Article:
Vaccines are medicines that stimulate the immune system of the body to protect against foreign substances. The stimulated immune system destroys foreign bodies and remembers it. Vaccines work on this principle of memorizing foreign particle and prevent infection likely to be caused by this foreign particle when it invades again. Cancer vaccines are medicines categorized as biological response modifiers. These modifiers work by stimulating the immune system to fight against disease. Broadly, cancer vaccines are of two types: prevention vaccines and treatment vaccines. Preventive vaccines are used in healthy people to prevent cancer. Treatment vaccines are used in cancer patients to strengthen their natural immune response to fight the disease. Treatment vaccine is a type of immunotherapy. Preventive vaccines are available in the U.S. for human papillomavirus (HPV) and hepatitis B virus. Treatment vaccine is available for metastatic prostate cancer. Cancer preventive vaccines are more like traditional vaccines that recognize the foreign particle and strengthen the immune system against it. Preventive vaccines function by targeting viruses including those producing cancer and activate the immune system against those viruses by producing antibodies. Furthermore, cancer treatment vaccines boost body’s natural immune system to fight against cancer cells. Cancer treatment vaccines are provided to destroy cancer cells left in the body following other treatments, stop further spreading of cancer, and prevent cancer from recurring. Cancer vaccines can be administered intravenously in children as well as adults.
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The World Health Organization reported around 14 million cases of cancer and 8.2 million cancer deaths in 2012. The most common forms among these were lung, colorectal, prostate, cervical, and breast cancers. Hence, demand for vaccines to prevent and treat cancers is high.
Many clinical trials are undergoing by NCI- supported cancer prevention or treatment for different types of cancer using vaccines. Increasing cancer patients, technological advancements, drug development in the field of cancer, government support, rising geriatric population, increasing health care services and expenditure, rising awareness in the incidences of cancer, and available therapies are the factors driving the cancer vaccines market. Low availability of cancer vaccines in remote areas and the need of cold storage and transportation are the factors hampering the growth of the cancer vaccines market.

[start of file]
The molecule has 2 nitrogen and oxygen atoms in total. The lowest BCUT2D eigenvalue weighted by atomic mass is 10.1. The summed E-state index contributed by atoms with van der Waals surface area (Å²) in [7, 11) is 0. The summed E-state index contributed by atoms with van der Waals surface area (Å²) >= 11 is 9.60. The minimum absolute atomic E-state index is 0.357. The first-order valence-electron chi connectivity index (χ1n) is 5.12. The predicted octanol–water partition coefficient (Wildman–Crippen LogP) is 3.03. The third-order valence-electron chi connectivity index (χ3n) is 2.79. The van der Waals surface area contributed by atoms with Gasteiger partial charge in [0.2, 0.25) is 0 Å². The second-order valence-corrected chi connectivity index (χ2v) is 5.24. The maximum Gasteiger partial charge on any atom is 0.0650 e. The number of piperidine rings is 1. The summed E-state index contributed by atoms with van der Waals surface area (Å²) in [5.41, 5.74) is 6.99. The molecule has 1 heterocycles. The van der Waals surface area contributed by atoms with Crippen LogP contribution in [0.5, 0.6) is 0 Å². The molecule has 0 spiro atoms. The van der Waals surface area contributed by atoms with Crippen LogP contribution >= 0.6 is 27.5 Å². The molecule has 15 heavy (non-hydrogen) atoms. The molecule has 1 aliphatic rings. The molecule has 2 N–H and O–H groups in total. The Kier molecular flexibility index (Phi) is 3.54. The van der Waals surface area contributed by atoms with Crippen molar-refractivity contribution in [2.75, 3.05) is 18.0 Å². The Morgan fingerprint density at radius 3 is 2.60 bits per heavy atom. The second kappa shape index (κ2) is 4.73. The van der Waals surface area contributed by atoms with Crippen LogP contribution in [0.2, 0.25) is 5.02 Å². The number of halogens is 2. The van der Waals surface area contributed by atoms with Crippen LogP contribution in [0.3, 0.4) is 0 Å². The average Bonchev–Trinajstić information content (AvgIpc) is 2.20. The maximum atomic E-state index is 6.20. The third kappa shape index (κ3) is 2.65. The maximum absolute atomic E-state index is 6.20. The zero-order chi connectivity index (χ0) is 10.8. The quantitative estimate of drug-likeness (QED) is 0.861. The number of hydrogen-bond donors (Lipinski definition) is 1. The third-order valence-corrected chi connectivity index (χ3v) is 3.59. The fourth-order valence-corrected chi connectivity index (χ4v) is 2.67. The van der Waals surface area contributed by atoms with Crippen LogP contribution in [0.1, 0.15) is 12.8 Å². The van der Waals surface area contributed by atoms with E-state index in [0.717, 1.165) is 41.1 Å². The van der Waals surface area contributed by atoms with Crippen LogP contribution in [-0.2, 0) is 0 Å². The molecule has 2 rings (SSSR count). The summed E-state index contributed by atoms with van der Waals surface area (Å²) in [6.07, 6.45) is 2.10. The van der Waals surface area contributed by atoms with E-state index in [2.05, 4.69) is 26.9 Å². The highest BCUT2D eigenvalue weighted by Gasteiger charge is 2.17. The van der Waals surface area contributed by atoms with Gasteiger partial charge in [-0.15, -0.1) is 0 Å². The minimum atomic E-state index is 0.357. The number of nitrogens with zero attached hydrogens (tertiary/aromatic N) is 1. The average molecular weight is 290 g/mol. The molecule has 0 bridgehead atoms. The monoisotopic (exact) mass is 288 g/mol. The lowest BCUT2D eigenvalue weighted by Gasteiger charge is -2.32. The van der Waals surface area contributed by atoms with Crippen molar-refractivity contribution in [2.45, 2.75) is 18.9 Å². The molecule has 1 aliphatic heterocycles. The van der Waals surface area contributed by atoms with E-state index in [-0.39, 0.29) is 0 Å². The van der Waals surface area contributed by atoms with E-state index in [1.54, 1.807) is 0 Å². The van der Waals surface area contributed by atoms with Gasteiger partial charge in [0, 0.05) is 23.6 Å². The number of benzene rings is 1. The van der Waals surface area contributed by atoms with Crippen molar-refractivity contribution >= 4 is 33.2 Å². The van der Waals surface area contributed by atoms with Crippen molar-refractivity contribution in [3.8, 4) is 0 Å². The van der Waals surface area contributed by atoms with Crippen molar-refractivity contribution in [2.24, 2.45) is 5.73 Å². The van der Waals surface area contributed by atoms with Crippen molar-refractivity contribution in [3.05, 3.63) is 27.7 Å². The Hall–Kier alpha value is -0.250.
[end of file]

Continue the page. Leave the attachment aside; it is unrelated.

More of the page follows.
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The global cancer vaccines market has been segmented based on type of vaccine, application of vaccine, end-user, and region. In terms of type of vaccine, the market has been categorized into antigen vaccines, anti-idiotype vaccines, dendritic cell vaccines, whole cell vaccines, and DNA vaccines. Based on application of vaccines, the market has been segmented into preventive (or prophylactic) vaccines and treatment vaccines. Preventive vaccines approved in the U.S. are HPV and hepatitis B vaccines. Treatment vaccines can be of two types: autologous cancer vaccines (derived from oneself) and allogenic cancer vaccines (made from non-cancer cells of one’s own body). In terms of end-user, the cancer vaccines market has been divided into adults and children.
Geographically, the cancer vaccines market has been segmented into North America, Latin America, Europe, Asia Pacific, and Middle East & Africa. North America dominates the market owing to major market share of the U.S. However, the market in Asia Pacific is expected to expand at the highest CAGR during the forecast period due to rising government initiatives, increased focus of players on the vaccine technology market in India, and rising immunization initiatives by the World Health Organization and GAVI.
The global cancer vaccines market is dominated by key players such as AstraZeneca plc, Prima Sanofi, BioMed, GlaxoSmithKline, Merck, Aduro BioTech, OncoThyreon, and Oxford BioMedica.